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Verizon commits to building dedicated public-safety LTE core network in 2018

DENVER—Verizon will build a dedicated public-safety LTEcore network next year that will be designed to provide public-safety customers with a viable option to the FirstNet nationwide public-safety broadband network (NPSBN) being developed by AT&T, a Verizon executive said today.

“Verizon is going to build and operate a private network core dedicated to our public-safety customers that will operate separately from our commercial core and provide our public-safety customers with access to our extensive 4G LTE nationwide network, which covers more than 2.4 million square miles,” Mike Maiorana, senior vice president of Verizon Enterprise Solutions—Public Sector, said today during an interview with IWCE’s Urgent Communications.

“We believe our customers deserve a choice and that competition drives innovation and—ultimately—best price. Bottom line, we want to keep our customers, and we want them to have the best-in-class services that technology can provide.”

FirstNet’s initial offering provides public-safety users with priority access immediately—and preemptive access by the end of the year—on AT&T’s commercial network, which operates on myriad spectrum bands. AT&T’s dedicated public-safety LTE core is scheduled to be operational by March 2018.

Verizon will offer similar capabilities across its vast commercial network, Maiorana said.

“Priority access is available now, and we will include preemption by end of year,” he said. “We will include both priority and preemption at no additional charge to ensure that our [public-safety] customers have the connectivity they need when it matters most.”

Maiorana said Verizon will complete its public-safety LTE core in 2018 but declined to provide a more specific time period for the deployment. While there are details that still need to be finalized, Maiorana said existing Verizon public-safety customers logistically will experience “a very transparent transition” from current commercial service to the new public-safety core.

“It’s a dedicated public-safety core network that we have designed that will segregate traffic and allow for quality of service, a higher degree of security and get to our customers the capabilities—such as priority and preemption—segregated from our commercial core and give our customers access to this extensive Verizon network that we’ve built,” Maiorana said.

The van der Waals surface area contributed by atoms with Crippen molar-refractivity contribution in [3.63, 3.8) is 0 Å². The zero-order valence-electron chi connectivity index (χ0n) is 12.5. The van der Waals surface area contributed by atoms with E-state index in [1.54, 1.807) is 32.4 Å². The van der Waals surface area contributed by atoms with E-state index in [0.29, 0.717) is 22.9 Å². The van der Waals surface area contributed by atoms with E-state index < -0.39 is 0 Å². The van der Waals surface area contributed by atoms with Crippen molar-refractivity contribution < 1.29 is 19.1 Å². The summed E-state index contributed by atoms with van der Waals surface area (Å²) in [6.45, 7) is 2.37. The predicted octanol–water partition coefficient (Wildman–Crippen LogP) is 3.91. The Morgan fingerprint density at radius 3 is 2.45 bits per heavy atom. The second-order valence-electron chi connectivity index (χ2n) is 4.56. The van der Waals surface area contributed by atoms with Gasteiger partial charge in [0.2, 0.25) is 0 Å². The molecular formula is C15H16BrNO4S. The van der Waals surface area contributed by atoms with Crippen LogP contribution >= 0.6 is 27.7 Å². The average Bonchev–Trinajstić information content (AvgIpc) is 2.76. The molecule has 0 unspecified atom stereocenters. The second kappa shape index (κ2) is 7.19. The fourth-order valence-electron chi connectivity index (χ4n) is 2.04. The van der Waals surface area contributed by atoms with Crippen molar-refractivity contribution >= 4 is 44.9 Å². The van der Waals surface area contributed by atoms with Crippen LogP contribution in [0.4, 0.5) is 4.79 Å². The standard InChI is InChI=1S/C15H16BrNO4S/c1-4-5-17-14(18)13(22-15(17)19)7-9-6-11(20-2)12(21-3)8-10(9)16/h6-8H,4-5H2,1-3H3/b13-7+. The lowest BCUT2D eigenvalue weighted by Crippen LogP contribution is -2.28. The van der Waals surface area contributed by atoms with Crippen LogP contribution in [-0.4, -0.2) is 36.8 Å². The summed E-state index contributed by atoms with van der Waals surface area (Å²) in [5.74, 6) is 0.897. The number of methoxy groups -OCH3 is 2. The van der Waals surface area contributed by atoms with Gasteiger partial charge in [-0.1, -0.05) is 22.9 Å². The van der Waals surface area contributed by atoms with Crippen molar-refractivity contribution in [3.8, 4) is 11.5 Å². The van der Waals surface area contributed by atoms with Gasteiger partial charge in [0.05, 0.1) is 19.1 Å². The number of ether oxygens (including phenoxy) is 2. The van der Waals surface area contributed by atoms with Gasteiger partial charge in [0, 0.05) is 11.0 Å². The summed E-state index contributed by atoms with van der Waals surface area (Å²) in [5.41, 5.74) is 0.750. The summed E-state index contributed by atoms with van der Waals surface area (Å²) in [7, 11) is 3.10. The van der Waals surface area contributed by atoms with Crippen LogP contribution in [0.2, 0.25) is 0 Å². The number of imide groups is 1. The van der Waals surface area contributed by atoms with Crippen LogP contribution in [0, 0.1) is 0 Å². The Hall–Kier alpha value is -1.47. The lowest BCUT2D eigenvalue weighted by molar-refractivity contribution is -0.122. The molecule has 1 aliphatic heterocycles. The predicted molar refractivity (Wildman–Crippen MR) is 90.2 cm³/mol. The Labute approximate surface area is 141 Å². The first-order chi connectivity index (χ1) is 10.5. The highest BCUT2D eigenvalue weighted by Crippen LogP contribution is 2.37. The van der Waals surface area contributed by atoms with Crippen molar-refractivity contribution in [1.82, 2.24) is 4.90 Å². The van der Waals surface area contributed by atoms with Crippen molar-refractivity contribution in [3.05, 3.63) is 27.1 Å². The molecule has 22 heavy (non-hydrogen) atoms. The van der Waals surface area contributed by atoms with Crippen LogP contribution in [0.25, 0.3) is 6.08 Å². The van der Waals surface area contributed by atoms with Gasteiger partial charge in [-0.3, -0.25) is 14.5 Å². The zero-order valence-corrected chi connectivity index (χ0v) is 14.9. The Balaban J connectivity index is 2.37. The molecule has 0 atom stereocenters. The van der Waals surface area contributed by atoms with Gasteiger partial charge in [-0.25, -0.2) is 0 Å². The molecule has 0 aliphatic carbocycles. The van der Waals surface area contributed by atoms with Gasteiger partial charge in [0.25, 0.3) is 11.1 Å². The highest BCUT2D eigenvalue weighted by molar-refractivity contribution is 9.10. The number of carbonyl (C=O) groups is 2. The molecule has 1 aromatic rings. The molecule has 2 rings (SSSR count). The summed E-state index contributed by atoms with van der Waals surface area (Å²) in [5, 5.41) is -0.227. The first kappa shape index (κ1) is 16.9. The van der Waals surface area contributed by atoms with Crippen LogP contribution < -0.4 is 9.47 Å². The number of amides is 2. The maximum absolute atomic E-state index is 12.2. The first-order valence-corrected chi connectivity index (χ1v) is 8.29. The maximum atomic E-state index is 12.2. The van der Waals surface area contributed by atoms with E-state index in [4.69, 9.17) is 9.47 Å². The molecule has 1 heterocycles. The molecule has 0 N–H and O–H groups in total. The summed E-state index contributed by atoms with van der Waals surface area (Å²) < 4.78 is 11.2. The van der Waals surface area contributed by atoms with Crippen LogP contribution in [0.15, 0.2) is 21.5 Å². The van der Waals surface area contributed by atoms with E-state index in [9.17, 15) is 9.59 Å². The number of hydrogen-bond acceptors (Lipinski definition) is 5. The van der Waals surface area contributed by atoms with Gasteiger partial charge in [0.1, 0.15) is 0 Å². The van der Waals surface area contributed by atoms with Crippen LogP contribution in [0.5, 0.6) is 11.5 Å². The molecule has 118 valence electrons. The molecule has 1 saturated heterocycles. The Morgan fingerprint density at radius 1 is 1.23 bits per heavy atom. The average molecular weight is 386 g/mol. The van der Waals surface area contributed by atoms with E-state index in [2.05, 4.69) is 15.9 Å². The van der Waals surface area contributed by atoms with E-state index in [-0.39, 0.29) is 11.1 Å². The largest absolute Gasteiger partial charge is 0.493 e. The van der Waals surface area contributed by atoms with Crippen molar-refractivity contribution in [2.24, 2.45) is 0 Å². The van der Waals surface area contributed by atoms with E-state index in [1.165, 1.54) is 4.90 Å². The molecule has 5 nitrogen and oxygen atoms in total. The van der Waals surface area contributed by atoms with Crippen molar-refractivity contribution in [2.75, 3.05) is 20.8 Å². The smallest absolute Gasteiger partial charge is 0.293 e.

FirstNet and AT&T officials have noted that a FirstNet subscription will include a robust application store for public safety, extensive cybersecurity, and dedicated technical support for public safety that will be available to users at all times. Maiorana provided the following comments about Verizon’s public-safety offering:

  • Application store: “We will ensure that our customers have access to the applications they need to give them the services they need to do their jobs using Verizon.”

  • Cybersecurity: “We believe the [dedicated public-safety] core provides inherent benefits, complemented by what we already do from a commercial-network perspective. We understand how important cyber is. We’ve got additional software-defined perimeter services that can defend against cyberattacks that we are already positioning in the marketplace. We understand that this is a critical aspect, and we plan on making sure our customers completely understand how we can help them here.

  • ”Technical support: “We’ve had dedicated support for this customer base for decades, including 24-by-7 technical support, centralized network support, as well local support in each market. We’ve got people that have direct interaction at the federal, state, county and local levels. This is what we’ve done we done for decades, with dedicated people who only serve government and public safety.”

Maiorana said Verizon wants its new public-safety broadband service to provide choice to first-responder agencies.

“We see it as a complement to what FirstNet is doing,” he said.” It doesn’t require a state to opt out of FirstNet; it doesn’t require a use of any federal funds; and it doesn’t require states to make their own investments in network.”

Many in the public-safety industry have indicated that they would like to see a competitive alternative to FirstNet for mission-critical broadband. FirstNet CTO Jeff Bratcher today that “competition is always great” and that basic interoperability between FirstNet and other LTE networks should not be a problem, but he also emphasized that FirstNet is designed to be different from commercial offerings.

“If you are not on a FirstNet subscription, you will not have the same capabilities as the public-safety users on FirstNet—we need to be clear about that,” Bratcher said during the “FirstNet Town Hall” session at APCO 2017.

Maiorana said that Verizon would be open to the idea of developing interoperability between Verizon’s dedicated public-safety core and FirstNet’s dedicated public-safety core operated by AT&T.

Early in the week, Maiorana said that only “very limited conversations” about interoperability had occurred between FirstNet officials and Verizon. When asked whether Verizon representatives had spoken more with FirstNet about interoperability, Maiorana declined to comment but said, “We see a meaningful opportunity to work with FirstNet to accelerate their mission to serve public safety nationwide.”

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